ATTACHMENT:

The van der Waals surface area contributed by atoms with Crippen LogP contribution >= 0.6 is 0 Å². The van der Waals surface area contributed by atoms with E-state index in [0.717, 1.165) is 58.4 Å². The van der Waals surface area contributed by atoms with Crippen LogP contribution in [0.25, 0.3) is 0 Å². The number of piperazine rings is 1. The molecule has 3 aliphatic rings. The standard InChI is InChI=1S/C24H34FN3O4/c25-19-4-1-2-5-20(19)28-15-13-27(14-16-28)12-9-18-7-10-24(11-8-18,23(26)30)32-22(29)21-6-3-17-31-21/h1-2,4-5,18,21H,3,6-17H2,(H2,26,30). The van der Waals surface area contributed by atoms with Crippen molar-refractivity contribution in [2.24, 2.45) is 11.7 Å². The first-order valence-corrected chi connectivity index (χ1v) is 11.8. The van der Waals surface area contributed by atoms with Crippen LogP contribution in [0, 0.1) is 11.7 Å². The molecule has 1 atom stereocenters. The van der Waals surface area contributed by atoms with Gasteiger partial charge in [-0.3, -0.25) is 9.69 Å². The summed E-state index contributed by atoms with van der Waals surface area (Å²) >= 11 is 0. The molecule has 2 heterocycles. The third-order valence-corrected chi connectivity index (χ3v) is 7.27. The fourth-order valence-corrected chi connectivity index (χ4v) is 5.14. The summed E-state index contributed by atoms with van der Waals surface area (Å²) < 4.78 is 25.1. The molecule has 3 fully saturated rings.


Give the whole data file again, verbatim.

The van der Waals surface area contributed by atoms with Crippen LogP contribution >= 0.6 is 0 Å². The van der Waals surface area contributed by atoms with E-state index in [0.717, 1.165) is 58.4 Å². The van der Waals surface area contributed by atoms with Crippen LogP contribution in [0.25, 0.3) is 0 Å². The number of piperazine rings is 1. The molecule has 3 aliphatic rings. The standard InChI is InChI=1S/C24H34FN3O4/c25-19-4-1-2-5-20(19)28-15-13-27(14-16-28)12-9-18-7-10-24(11-8-18,23(26)30)32-22(29)21-6-3-17-31-21/h1-2,4-5,18,21H,3,6-17H2,(H2,26,30). The van der Waals surface area contributed by atoms with Crippen molar-refractivity contribution in [2.24, 2.45) is 11.7 Å². The first-order valence-corrected chi connectivity index (χ1v) is 11.8. The van der Waals surface area contributed by atoms with Crippen LogP contribution in [0, 0.1) is 11.7 Å². The molecule has 1 atom stereocenters. The van der Waals surface area contributed by atoms with Gasteiger partial charge in [-0.3, -0.25) is 9.69 Å². The summed E-state index contributed by atoms with van der Waals surface area (Å²) >= 11 is 0. The molecule has 2 heterocycles. The third-order valence-corrected chi connectivity index (χ3v) is 7.27. The fourth-order valence-corrected chi connectivity index (χ4v) is 5.14. The summed E-state index contributed by atoms with van der Waals surface area (Å²) < 4.78 is 25.1. The molecule has 3 fully saturated rings.